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Opinion 2.071 - Subject Selection for Clinical Trials

Ethical considerations in clinical research have traditionally focused on protecting research subjects. These protections may be especially important for those from socioeconomically disadvantaged populations who may be more vulnerable to coercive pressures. The benefits from altruism that result from participation in research, particularly for severely chronically ill persons, may justify equitable consideration of historically disadvantaged populations such as the poor. With these considerations in mind, the following guidelines are offered:

(1) Although the burdens of research should not fall disproportionately on socioeconomically disadvantaged populations, neither should such populations be categorically excluded, or discouraged, from research protocols.

(2) Inclusion and exclusion criteria for a clinical study should be based on sound scientific principles. Conversely, participants in a clinical trial should be drawn from the qualifying population in the general geographic area of the trial without regard to race, ethnicity, economic status, or gender.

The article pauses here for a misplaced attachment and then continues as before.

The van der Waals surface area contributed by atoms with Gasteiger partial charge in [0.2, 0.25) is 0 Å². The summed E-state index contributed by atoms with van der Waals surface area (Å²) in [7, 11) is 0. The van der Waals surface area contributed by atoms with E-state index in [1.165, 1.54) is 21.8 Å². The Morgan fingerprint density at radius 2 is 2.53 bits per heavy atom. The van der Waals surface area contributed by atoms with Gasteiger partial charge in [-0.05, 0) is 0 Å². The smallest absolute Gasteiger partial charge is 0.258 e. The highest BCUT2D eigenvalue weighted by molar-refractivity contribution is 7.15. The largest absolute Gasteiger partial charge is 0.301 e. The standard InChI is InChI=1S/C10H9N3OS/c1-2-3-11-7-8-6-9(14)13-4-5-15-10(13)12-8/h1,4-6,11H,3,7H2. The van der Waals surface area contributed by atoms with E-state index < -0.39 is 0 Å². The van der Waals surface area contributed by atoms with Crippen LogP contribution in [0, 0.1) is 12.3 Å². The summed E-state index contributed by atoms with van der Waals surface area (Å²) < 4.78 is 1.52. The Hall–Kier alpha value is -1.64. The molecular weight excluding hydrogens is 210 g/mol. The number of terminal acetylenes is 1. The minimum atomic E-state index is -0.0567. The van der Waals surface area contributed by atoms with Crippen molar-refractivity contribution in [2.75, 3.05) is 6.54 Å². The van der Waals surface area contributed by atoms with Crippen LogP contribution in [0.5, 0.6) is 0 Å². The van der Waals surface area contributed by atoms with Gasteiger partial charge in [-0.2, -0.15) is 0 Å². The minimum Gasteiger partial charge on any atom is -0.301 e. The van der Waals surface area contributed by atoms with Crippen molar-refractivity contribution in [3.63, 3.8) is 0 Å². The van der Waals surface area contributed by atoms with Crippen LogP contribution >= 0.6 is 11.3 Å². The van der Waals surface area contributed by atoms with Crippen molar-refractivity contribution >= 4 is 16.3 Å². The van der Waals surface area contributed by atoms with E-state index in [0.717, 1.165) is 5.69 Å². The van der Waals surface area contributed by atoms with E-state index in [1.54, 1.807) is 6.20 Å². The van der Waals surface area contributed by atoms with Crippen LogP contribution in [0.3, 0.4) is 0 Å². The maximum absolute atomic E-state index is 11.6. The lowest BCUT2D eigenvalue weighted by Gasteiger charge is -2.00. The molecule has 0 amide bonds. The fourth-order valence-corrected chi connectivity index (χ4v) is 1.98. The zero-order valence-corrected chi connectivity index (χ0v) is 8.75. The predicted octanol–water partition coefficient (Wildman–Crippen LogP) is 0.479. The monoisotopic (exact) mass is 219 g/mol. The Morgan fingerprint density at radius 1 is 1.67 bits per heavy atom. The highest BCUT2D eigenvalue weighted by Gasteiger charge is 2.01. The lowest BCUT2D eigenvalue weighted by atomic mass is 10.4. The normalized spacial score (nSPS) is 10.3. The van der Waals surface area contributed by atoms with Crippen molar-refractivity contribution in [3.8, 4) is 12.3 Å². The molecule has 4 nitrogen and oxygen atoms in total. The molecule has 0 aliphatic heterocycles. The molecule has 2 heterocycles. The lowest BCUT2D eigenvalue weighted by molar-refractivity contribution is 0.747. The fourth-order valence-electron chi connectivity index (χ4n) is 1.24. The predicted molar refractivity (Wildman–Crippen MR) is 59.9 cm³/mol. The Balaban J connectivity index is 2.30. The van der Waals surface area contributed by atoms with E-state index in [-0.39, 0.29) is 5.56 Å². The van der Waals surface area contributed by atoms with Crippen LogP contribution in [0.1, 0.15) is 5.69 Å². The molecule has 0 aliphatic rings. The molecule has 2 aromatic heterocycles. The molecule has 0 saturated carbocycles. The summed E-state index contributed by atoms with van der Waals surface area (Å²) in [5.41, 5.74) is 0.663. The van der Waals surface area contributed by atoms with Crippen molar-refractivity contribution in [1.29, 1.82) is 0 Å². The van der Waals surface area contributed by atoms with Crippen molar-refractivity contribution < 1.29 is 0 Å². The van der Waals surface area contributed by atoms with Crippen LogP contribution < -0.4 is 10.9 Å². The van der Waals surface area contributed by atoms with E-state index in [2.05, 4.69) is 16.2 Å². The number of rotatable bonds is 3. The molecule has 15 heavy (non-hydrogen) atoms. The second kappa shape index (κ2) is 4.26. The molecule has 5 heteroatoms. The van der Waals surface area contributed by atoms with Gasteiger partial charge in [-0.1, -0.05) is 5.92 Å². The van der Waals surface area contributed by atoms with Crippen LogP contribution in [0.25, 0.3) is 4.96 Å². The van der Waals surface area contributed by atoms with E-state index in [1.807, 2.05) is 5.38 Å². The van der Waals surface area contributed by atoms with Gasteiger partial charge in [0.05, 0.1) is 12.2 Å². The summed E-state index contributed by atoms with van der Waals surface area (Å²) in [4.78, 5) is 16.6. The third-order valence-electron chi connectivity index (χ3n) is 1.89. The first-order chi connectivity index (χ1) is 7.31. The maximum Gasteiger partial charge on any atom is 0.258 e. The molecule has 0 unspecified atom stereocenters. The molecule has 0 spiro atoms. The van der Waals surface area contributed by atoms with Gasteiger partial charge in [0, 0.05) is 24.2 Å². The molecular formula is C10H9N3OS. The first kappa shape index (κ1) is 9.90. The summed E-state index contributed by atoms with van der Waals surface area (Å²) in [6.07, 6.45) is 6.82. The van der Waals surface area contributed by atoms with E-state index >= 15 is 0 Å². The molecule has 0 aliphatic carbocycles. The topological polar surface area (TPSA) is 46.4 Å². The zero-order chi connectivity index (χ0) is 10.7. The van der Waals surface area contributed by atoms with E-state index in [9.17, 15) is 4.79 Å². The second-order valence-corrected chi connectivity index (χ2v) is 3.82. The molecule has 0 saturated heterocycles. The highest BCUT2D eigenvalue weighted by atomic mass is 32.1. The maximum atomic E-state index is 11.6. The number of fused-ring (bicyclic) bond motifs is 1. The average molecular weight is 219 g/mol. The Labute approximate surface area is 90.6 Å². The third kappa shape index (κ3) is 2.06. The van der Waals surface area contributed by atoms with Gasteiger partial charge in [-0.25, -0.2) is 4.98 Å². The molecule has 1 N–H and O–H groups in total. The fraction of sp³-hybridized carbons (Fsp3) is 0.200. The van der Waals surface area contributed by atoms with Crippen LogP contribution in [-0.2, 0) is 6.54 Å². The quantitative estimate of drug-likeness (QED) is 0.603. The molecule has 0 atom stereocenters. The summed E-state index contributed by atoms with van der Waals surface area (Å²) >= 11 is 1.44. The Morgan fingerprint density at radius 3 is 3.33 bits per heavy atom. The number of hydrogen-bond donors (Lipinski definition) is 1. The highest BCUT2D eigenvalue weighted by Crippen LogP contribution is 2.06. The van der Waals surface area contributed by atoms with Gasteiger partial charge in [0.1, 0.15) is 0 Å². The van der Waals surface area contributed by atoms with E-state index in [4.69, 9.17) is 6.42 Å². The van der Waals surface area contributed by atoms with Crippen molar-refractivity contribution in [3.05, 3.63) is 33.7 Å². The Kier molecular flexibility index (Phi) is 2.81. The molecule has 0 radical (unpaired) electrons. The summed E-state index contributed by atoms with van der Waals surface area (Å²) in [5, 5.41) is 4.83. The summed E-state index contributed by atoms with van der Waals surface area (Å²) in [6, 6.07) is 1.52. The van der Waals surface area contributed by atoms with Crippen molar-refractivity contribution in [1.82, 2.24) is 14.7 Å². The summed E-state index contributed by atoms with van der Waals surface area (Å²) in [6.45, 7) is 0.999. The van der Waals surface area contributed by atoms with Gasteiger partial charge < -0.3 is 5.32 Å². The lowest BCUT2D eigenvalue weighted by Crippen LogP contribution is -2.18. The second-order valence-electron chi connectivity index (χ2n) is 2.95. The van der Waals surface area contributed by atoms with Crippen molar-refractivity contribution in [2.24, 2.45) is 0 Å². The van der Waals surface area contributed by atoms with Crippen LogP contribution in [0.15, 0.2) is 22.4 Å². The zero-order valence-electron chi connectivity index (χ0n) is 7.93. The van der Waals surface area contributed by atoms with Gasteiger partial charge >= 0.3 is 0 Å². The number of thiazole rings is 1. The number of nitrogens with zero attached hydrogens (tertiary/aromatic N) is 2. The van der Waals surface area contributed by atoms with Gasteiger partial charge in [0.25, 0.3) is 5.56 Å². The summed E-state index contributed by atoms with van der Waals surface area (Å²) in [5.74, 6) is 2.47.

If a subject’s primary care physician determines that the subject received a clear medical benefit from the experimental intervention which is now moving towards marketing approval and chooses to seek authorization from the Food and Drug Administration (FDA) for continued use of the investigational therapy during the time period between the end of the protocol and the availability of the drug on the market, the investigator should work with the primary care physician, the product sponsor, and the FDA to allow continued availability of the product. (I, V, VII)

Issued June 1998 based on the report "Subject Selection for Clinical Trials," adopted December 1997 (IRB. 1998; 20(2-3): 12-15).